Karen will not only impact those along the upper Gulf Coast, but also up the spine of the Appalachians and to the Northeast.
The AccuWeather.com Hurricane Center expects Karen to make its first landfall in southeastern Louisiana early Sunday morning.
Karen will be either a minimal tropical storm or depression at that time, but will weaken to a tropical rainstorm before the close of the weekend.
Around that same time, Karen will merge with a cold front and begin its journey up the spine of the Appalachians and to the Northeast--accompanied by heavy rain.
This cold front will first continue triggering some drenching and gusty thunderstorms across the Midwest this weekend.
Sunday night, a band of heavy rain will stretch from eastern Michigan to the eastern Tennessee Valley and southward to the Florida Panhandle.
The rain will then shift northeastward Monday through Tuesday across the Appalachians, mid-Atlantic and New England.
Monday is when the rain will soak Charlotte, N.C., Pittsburgh and Harrisburg, Pa., and Buffalo and Syracuse, N.Y.
The rain will then spread to Albany, N.Y., Burlington, Vt., and the I-95 cities of Richmond, Va., Washington, D.C., Philadelphia, New York City and Boston Monday night through Tuesday.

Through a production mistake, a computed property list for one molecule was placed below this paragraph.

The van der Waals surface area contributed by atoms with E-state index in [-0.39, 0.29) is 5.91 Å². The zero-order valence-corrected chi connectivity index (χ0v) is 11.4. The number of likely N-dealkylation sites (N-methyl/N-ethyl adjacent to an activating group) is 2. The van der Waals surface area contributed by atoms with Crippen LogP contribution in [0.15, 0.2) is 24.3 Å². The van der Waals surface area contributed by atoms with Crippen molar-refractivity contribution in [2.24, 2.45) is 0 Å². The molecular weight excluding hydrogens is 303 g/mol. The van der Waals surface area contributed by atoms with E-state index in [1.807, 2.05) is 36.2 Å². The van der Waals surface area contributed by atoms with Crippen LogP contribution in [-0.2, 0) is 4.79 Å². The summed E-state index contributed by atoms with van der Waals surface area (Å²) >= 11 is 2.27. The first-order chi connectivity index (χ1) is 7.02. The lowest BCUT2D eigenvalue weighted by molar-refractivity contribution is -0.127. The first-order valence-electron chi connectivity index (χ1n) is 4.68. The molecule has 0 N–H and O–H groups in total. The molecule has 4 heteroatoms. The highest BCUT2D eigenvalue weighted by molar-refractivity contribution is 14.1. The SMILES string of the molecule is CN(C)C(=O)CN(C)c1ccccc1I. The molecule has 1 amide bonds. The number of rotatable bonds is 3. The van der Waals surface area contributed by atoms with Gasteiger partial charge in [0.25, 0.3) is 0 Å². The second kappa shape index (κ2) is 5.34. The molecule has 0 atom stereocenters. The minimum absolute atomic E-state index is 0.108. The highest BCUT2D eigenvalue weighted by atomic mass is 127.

Rain totals will generally range from 1 to 2 inches, with locally higher amounts, from the spine of the Appalachians to the Northeast.
More adverse than ruining outdoor plans, enough of that rain could fall in a short enough time to trigger flash flooding in low-lying and poor drainage areas. These downpours could also slow down motorists and lead to flight delays.
Fallen leaves could worsen the situation by clogging storm drains and making roads slippery, while some of the heaviest downpours will be accompanied by a burst of strong winds.
Prolonged gusty winds will whip the coastline from the Carolinas to New England Monday through Tuesday ahead of the rain. Rough surf will result and pose dangers to swimmers and small craft.
There is good news to the upcoming soaking. The rain will be beneficial to those places that are currently in the midst of a dry spell.